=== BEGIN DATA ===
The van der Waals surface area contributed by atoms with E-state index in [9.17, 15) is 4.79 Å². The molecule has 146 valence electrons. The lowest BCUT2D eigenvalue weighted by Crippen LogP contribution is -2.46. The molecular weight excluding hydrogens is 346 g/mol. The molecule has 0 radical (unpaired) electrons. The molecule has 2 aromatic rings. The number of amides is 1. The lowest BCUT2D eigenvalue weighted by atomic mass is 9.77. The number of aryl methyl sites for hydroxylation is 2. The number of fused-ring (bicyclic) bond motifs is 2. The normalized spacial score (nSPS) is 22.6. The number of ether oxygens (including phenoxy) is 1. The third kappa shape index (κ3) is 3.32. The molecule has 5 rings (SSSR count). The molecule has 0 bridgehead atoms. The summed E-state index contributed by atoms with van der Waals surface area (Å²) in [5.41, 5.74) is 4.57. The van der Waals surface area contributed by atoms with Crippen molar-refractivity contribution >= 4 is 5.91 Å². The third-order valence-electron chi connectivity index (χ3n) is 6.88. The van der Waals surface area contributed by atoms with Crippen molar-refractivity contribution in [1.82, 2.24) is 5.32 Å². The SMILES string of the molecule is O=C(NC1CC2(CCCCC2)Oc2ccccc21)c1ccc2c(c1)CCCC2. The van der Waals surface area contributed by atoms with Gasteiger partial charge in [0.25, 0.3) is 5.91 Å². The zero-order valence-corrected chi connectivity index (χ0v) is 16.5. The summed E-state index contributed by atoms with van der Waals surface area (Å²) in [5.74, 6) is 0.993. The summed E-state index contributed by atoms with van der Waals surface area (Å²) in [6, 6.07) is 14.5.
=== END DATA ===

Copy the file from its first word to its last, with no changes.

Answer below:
The van der Waals surface area contributed by atoms with E-state index in [9.17, 15) is 4.79 Å². The molecule has 146 valence electrons. The lowest BCUT2D eigenvalue weighted by Crippen LogP contribution is -2.46. The molecular weight excluding hydrogens is 346 g/mol. The molecule has 0 radical (unpaired) electrons. The molecule has 2 aromatic rings. The number of amides is 1. The lowest BCUT2D eigenvalue weighted by atomic mass is 9.77. The number of aryl methyl sites for hydroxylation is 2. The number of fused-ring (bicyclic) bond motifs is 2. The normalized spacial score (nSPS) is 22.6. The number of ether oxygens (including phenoxy) is 1. The third kappa shape index (κ3) is 3.32. The molecule has 5 rings (SSSR count). The molecule has 0 bridgehead atoms. The summed E-state index contributed by atoms with van der Waals surface area (Å²) in [5.41, 5.74) is 4.57. The van der Waals surface area contributed by atoms with Crippen molar-refractivity contribution >= 4 is 5.91 Å². The third-order valence-electron chi connectivity index (χ3n) is 6.88. The van der Waals surface area contributed by atoms with Crippen molar-refractivity contribution in [1.82, 2.24) is 5.32 Å². The SMILES string of the molecule is O=C(NC1CC2(CCCCC2)Oc2ccccc21)c1ccc2c(c1)CCCC2. The van der Waals surface area contributed by atoms with Gasteiger partial charge in [0.25, 0.3) is 5.91 Å². The zero-order valence-corrected chi connectivity index (χ0v) is 16.5. The summed E-state index contributed by atoms with van der Waals surface area (Å²) in [5.74, 6) is 0.993. The summed E-state index contributed by atoms with van der Waals surface area (Å²) in [6, 6.07) is 14.5.